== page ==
The Westerville City School District is moving forward with plans to renovate Westerville South High School and fund districtwide safety and security initiatives.

The district's school board unanimously approved a motion on April 9 to proceed with the development of design options for Westerville South.

Voting in favor of proceeding were Richard Bird, Gerrie Cotter, Tracy Davidson, Nancy Nestor-Baker and Rick Vilardo.

Superintendent John Kellogg said South's renovation and various safety and security enhancements across the district can be funded without requesting additional revenue from the community.

Looking at the district's five-year forecast, he said, there will be a need for a new operating levy in the fall of 2020 or 2021, regardless of what is done with facilities.

Kellogg said feedback received during the first community-engagement phase indicated strong support for renovating Westerville South, rather than demolishing and rebuilding the school. Facilities director Jeff LeRose said a renovation/expansion project is estimated to be $20 million less than a building replacement.

"With new, there was high probability that the usable site acreage would decrease based on limitations as to how the land on the current building footprint could be used," he said. "From the feedback we received, there was one issue that provided some concern with renovation and that's the size of hallways with traffic flow. But we feel confident with some design ideas, we can overcome that obstacle."

Kellogg said the Facilities Study Committee originally recommended Whittier Elementary School for an expansion project, but feedback indicated the school was an appropriate size and should be renovated without increasing its enrollment capacity.

In addition, the renovation of Annehurst Elementary School originally was among the lowest-priority projects, but feedback indicated it should be a higher-priority initiative.

"As a result, we recommended that the renovation of Annehurst should be moved from 'When Funds Allow' (priority three) to the 'Important' (priority two) category to address safety concerns and the overall academic environment," Kellogg said. "Annehurst is our only remaining open-classroom concept school."

The recommendation to renovate Hawthorne Elementary School also remains as part of the "important" projects.

"Additional recommendations that received strong support in the engagement process included adding a new elementary and a new middle school," Kellogg said.

If the board would move forward with either or both of those recommendations, an operating levy would be needed to offset the increase in operational costs for new buildings.

"Magnet-program facilities generated a lot of interest," Kellogg said. "Emerson Elementary had been identified as a building that should be sold upon relocation of the magnet and gifted programs that are now housed there. "Based upon feedback, we are recommending that we renovate Emerson and keep it in use as a magnet and gifted-program site."

The current recommendations call for relocating the magnet programs from Hanby Elementary School, but feedback indicated a strong desire for that site to remain in use as something that would benefit the community and Uptown Westerville, Kellogg said.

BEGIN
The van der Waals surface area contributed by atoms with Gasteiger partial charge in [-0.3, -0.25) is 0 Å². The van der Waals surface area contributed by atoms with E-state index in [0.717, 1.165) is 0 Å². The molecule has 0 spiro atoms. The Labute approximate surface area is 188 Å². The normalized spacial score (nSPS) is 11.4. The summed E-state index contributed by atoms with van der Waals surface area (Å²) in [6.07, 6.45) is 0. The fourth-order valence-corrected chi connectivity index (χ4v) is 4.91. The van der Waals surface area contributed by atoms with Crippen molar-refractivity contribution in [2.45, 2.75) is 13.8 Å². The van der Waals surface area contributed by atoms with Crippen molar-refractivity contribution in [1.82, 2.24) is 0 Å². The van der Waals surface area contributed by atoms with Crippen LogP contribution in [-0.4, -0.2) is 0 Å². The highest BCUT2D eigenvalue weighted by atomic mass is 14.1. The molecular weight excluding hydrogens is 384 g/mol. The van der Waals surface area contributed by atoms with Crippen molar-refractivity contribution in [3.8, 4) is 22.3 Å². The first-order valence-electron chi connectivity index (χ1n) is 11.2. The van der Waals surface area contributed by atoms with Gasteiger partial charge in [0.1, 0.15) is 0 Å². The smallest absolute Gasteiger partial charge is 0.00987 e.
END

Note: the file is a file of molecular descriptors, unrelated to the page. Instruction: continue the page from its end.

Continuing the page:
LeRose recommends expanding Longfellow Elementary School to accommodate the magnet programs currently housed at Hanby.

This would keep the program centrally located in the Uptown Westerville area and operating in a facility that once served as a magnet-program site, Kellogg said.

"We believe any decision to move forward with this recommendation should include a plan for repurposing Hanby in a manner that is acceptable to the school board and our community," he said.

Other recommendations, such as the expansion of all-day kindergarten and magnet programs, remain in the "When Funds Allow" category because of the additional operational expenses these initiatives likely would add.

"Districtwide furniture upgrades also remains in the 'When Funds Allow' category, though some furniture replacement likely will happen as facilities are renovated," Kellogg said.

Greg Viebranz, the district's executive director, communication and technology, helped spearhead community engagement for facilities. He said there were 1,691 participants who engaged online about facilities.

Of those participants who clicked on a link to see what was happening, 744 individuals actually participated by sharing thoughts.

"And their participation resulted in a total of 2,390 ideas and thoughts being shared through the process," Viebranz said. "All of those ideas were then reviewed and 1,043 participants actually went through that process to continue to click through, read these ideas that were shared and of those 1,043 who clicked through to read, 664 participants actually took the time to rate those thoughts, yielding 51,017 stars issued across all those ideas."

The star-rating system showed what extent a participant agreed with a statement, from one to five stars.

Over the coming weeks, Kellogg said, the district would structure projects into a proposed 10-year timeline.

"We will announce our next round of community-engagement activities to give everyone an opportunity to review and react to the proposal before finalizing any plans," he said. "We encourage everyone to remain informed and involved in the process when possible. The input we received during the first phase was invaluable and we thank everyone for their participation."